By John W. Comerford | Thompson on Hollywood June 11, 2012 at 8:39PM
The principal backdrop for this incessant cadence is the Savoy Ballroom. Opened by 27-year-old entrepreneur Moe Gale in 1926, a luggage salesman looking for a sideline business opportunity, the Savoy unintentionally breached race barriers in Harlem that had world-famous spots such as The Cotton Club admitting only white patrons. All were welcome at the Savoy to listen, dance, socialize and in a twist for an uptown nightspot – behave. The ballroom’s policy of decorum enabled ladies of all backgrounds to frequent the establishment without fear of inappropriate advances or violence. Critical to the establishment’s success, this focused the patrons on the acrobatic swing dancers and furious beats that fueled the famously raucous atmosphere.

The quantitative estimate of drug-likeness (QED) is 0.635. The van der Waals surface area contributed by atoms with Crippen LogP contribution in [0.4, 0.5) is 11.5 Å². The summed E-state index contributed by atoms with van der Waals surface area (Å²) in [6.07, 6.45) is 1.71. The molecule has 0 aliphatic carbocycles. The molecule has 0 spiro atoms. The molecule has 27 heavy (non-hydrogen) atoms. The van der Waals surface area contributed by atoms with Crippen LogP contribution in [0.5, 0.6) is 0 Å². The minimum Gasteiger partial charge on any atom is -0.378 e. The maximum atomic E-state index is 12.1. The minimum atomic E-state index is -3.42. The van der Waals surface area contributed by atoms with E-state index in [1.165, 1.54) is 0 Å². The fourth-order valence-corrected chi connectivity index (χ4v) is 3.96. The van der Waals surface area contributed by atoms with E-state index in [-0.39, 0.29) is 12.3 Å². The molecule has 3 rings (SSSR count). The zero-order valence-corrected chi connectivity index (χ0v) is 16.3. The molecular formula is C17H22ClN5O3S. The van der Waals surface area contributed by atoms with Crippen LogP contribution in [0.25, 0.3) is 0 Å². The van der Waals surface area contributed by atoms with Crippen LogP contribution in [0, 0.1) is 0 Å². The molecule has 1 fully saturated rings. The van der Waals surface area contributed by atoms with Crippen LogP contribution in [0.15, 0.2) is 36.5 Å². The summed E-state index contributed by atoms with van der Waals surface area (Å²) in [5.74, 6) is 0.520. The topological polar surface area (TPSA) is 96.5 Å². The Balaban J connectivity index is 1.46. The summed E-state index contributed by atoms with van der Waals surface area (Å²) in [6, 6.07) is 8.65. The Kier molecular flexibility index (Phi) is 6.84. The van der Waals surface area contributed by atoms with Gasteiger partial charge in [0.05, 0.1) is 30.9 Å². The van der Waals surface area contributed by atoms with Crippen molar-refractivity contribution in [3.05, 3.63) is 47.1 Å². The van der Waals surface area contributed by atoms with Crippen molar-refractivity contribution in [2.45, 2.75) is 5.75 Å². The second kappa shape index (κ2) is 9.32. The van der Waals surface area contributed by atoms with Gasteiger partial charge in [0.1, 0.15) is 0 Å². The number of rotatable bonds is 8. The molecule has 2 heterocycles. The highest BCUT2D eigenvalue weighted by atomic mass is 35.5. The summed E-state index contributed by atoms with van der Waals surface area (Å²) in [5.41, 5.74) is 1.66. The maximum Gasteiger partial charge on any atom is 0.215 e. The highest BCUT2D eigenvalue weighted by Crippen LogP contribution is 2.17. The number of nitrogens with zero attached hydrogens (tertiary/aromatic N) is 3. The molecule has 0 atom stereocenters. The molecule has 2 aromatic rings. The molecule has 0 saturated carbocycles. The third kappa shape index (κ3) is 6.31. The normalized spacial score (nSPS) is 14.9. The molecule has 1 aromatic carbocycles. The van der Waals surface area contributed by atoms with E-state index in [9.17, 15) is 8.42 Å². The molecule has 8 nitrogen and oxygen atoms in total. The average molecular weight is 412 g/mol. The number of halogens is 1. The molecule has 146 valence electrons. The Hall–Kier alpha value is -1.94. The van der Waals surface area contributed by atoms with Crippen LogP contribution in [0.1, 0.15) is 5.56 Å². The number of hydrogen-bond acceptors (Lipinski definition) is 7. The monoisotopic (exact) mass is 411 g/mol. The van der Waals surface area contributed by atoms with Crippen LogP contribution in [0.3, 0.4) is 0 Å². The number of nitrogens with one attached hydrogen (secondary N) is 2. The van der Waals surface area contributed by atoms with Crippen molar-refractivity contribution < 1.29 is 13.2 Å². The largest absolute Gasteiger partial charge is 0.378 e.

Kaufman dutifully profiles the celebrities who flocked to the Savoy, including Clark Gable. When word spread of his arrival, the customers asked: "Can he dance?" When the answer was "No," the crowd quickly turned its attention back to the action on the bandstand and dance floor.
Another story weaved with Webb's is that of his discovery and cultivation of initially timid vocal great Ella Fitzgerald. The film does stretch into excessively atonal territory with the use of less than fully realized 3-D computer simulations of the Savoy and some narration segments that are too eager to please. But as one of the jazz greats has been known to say, in the jazz idiom, "there are simply no wrong notes."